TOKYO: The Bank of Japan held steady on monetary policy Friday as questions mount about when the central bank will start pulling the plug on its massive monetary easing campaign.
Policymakers said the world’s number three economy was picking up and they decided to leave an 80 trillion
yen ($719 billion) annual asset-buying scheme unchanged — days after the US Federal Reserve hiked interest rates and signalled further tightening.
The dollar was at 111.20 yen in afternoon trade, up from levels around 111 yen before the announcement.
Japan’s central bank has not made a significant move for the past five policy meetings, as the economy enjoys its longest run of expansion for more than a decade.
But the growth trend has been shaky and consumer prices remain way below the BoJ’s two percent inflation target.
The central bank now expects to reach its inflation target by 2019 — four years later than originally planned — and economists are increasingly doubting if it has the tools to achieve its promise.
The price target is a cornerstone of efforts to reverse years of slow growth and deflation that followed the collapse of an equity and property market bubble in the early 1990s.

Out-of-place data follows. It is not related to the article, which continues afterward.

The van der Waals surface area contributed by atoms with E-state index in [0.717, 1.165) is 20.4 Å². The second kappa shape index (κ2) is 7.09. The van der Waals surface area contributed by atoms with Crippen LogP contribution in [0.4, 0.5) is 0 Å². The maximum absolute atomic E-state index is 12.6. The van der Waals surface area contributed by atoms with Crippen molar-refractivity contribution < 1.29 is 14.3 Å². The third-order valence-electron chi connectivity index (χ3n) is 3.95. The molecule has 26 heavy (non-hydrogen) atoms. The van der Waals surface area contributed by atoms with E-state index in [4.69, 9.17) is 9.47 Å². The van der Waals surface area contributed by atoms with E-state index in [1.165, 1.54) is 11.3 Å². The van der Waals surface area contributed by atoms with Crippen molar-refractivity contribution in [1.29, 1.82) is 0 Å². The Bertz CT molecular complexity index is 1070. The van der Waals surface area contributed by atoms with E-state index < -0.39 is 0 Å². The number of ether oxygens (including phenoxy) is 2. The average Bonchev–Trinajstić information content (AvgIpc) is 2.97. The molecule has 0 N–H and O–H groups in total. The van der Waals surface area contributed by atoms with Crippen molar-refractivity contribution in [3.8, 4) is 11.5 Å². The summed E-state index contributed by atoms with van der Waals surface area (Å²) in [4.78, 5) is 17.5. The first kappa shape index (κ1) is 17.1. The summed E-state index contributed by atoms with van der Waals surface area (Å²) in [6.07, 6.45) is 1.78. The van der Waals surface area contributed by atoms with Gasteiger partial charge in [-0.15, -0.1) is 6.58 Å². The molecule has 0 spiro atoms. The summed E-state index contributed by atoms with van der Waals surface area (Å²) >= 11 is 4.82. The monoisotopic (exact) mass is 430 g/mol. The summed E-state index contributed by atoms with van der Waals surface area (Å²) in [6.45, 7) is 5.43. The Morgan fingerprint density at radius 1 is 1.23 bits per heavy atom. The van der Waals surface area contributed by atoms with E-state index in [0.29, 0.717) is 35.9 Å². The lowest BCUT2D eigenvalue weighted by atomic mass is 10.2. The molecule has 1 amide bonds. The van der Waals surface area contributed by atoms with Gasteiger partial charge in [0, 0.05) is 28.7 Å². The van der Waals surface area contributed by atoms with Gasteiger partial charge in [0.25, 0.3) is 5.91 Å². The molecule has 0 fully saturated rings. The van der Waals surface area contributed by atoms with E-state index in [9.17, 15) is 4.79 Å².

BoJ governor Haruhiko Kuroda, who will speak to reporters later Friday, has said he would not slow down his monetary easing programme until it achieves the inflation goal.
But there have been growing concerns about the BoJ gobbling up huge amounts of government bonds central to its easing plan.
“With concerns about the BoJ’s bloated balance sheet being raised even in the national Diet (parliament), the market seems to be starting to see the risk that the BoJ might be forced to exit the current policy framework even before inflation improves much,” BNP Pariba economist Ryutaro Kono said in a commentary before Friday’s decision.
The BoJ’s decision to keep its foot on the easing pedal stands in sharp contrast to some of its overseas counterparts including the Federal Reserve, which has been tightening policy as the world’s top economy steadily improves.
Japanese Prime Minister Shinzo Abe swept to power in late 2012 on a pledge to conquer deflation and create a lasting recovery through a growth plan dubbed Abenomics.
The scheme — a mix of aggressive monetary easing and huge government spending along with reforms to the economy — stoked a stock market rally as it weakened the yen and fattened corporate profits.
But its effect on the wider economy has been less dramatic, with promised reforms slow in coming.